Some Soccer News for Apr 24, 2017
58 minutes ago
My journey from Brooklyn, New York January 4, 2007 to the World Cup Final match July 11, 2010 in South Africa. How will I get there? I have no idea. Join me as I travel around Africa, write a book, make some friends and watch the beautiful game!
Mark Gleeson is a living legend of African football, and probably the only man at the African Cup of Nations who has been photographed naked for the Serbian edition of Playboy. It was not full frontal, which is just as well as he's taller than Peter Crouch. It was just a picture of his big toe, with a palm tree in the background, but it was important to the editorial staff back in the Balkans to establish that Mark Gleeson was in fact a real person.
Why? Gleeson features in a couple of books by the former Observer columnist and renowned football author Simon Kuper, who wrote in particular of a wacky trip to Swaziland with Gleeson, who describes himself as "the anorak's anorak". Kuper's article was translated for Playboy in Belgrade and they wanted a number for Gleeson.
"They called and asked me 'Are you a real person?' I said yes, and they wanted photographic evidence. So that's where the big toe came into the picture."
He tells me this story during one of the highlights of any Cup of Nations, the biennial dinner with Gleeson. Fifteen years ago he started out on a quest to do what nobody has ever done, and build a record of football on this continent. His efforts are recognised by Fifa, for whom he is the official archivist for Africa, and without him nobody would know how many caps they have, how many goals they have scored in the African Champions League, and so on and so on. This sort of thing is taken for granted in Europe and elsewhere, but in Africa next to nothing is known. Or was, until Gleeson stepped in.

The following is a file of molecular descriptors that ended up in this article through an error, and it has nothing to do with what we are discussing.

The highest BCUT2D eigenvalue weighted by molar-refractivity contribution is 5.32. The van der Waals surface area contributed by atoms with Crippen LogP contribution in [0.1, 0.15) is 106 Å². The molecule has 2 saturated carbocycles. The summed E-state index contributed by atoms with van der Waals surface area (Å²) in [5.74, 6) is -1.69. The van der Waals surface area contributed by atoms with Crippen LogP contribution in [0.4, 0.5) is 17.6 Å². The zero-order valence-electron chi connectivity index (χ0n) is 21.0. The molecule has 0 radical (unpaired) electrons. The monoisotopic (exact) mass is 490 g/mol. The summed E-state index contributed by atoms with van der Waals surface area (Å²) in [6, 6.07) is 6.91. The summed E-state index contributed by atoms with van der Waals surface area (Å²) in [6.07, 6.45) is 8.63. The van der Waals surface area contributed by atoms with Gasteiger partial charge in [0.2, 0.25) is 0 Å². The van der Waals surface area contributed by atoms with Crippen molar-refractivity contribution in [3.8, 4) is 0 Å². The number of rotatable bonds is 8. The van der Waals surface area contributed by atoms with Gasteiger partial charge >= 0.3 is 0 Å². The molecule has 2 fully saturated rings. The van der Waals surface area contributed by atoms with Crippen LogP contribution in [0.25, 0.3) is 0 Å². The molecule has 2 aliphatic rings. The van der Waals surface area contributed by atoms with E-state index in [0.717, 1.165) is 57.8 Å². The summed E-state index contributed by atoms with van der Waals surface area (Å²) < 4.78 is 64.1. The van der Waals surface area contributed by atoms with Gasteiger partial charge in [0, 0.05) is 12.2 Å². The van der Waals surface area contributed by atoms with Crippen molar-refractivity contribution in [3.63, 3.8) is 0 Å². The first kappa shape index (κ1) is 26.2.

As an example, I tried to find out what I could about the first tour of Britain by a team from Ghana, then the Gold Coast, back in 1951. The only mention of that historic visit is a minute of an FA committee meeting in the Soho Square archives which reads "It was agreed to pay the Gold Coast AFA 17s 6d (87p) towards the costs of their tour." In Ghana there is nothing. When a researcher once visited the Nigerian FA records section/library he found a grand total of three publications.
Much of the evening's conversation revolved around Gleeson's garage back home in Cape Town. It holds his drum kit and other unimaginable treasures - if you like that sort of thing. He has photocopied team line-ups from years and years of matches in the top African club competitions. "CAF [the continental federation] burned the rest when they moved offices in Cairo recently," says a horrified Gleeson. He went with his wife to copy as much as he could before CAF moved.
He also has the complete record - and there is plenty of it - of the 'whites only' FA in South Africa that was suspended from world football, and piles of information, which took many hours of difficult research to unearth, on the 'blacks only' league, which was scarcely reported. He wants to compile a record of every game played in that league before football became 'mixed' in 1976.